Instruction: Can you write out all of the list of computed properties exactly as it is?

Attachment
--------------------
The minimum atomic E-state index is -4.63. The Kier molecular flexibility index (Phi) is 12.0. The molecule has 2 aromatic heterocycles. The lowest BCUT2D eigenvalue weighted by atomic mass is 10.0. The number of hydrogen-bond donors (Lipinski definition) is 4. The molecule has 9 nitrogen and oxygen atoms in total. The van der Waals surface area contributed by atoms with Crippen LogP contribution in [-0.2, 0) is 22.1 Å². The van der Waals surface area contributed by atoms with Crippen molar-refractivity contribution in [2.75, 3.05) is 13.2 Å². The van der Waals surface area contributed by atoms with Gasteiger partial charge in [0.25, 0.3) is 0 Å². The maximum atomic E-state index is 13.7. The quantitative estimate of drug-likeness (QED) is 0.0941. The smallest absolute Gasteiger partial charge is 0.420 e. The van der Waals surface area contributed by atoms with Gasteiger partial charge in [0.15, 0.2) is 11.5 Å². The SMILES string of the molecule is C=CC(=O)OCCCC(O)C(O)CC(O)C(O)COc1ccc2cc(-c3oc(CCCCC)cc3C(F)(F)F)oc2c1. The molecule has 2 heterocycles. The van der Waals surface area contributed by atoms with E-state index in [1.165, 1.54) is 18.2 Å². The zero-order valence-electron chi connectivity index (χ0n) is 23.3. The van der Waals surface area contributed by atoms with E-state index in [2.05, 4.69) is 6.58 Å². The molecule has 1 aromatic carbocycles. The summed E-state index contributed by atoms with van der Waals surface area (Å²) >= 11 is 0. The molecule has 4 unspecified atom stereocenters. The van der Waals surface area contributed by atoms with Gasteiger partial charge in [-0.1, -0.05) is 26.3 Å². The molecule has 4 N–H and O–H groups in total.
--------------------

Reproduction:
The minimum atomic E-state index is -4.63. The Kier molecular flexibility index (Phi) is 12.0. The molecule has 2 aromatic heterocycles. The lowest BCUT2D eigenvalue weighted by atomic mass is 10.0. The number of hydrogen-bond donors (Lipinski definition) is 4. The molecule has 9 nitrogen and oxygen atoms in total. The van der Waals surface area contributed by atoms with Crippen LogP contribution in [-0.2, 0) is 22.1 Å². The van der Waals surface area contributed by atoms with Crippen molar-refractivity contribution in [2.75, 3.05) is 13.2 Å². The van der Waals surface area contributed by atoms with Gasteiger partial charge in [0.25, 0.3) is 0 Å². The maximum atomic E-state index is 13.7. The quantitative estimate of drug-likeness (QED) is 0.0941. The smallest absolute Gasteiger partial charge is 0.420 e. The van der Waals surface area contributed by atoms with Gasteiger partial charge in [0.15, 0.2) is 11.5 Å². The SMILES string of the molecule is C=CC(=O)OCCCC(O)C(O)CC(O)C(O)COc1ccc2cc(-c3oc(CCCCC)cc3C(F)(F)F)oc2c1. The molecule has 2 heterocycles. The van der Waals surface area contributed by atoms with E-state index in [1.165, 1.54) is 18.2 Å². The zero-order valence-electron chi connectivity index (χ0n) is 23.3. The van der Waals surface area contributed by atoms with E-state index in [2.05, 4.69) is 6.58 Å². The molecule has 1 aromatic carbocycles. The summed E-state index contributed by atoms with van der Waals surface area (Å²) >= 11 is 0. The molecule has 4 unspecified atom stereocenters. The van der Waals surface area contributed by atoms with Gasteiger partial charge in [-0.1, -0.05) is 26.3 Å². The molecule has 4 N–H and O–H groups in total.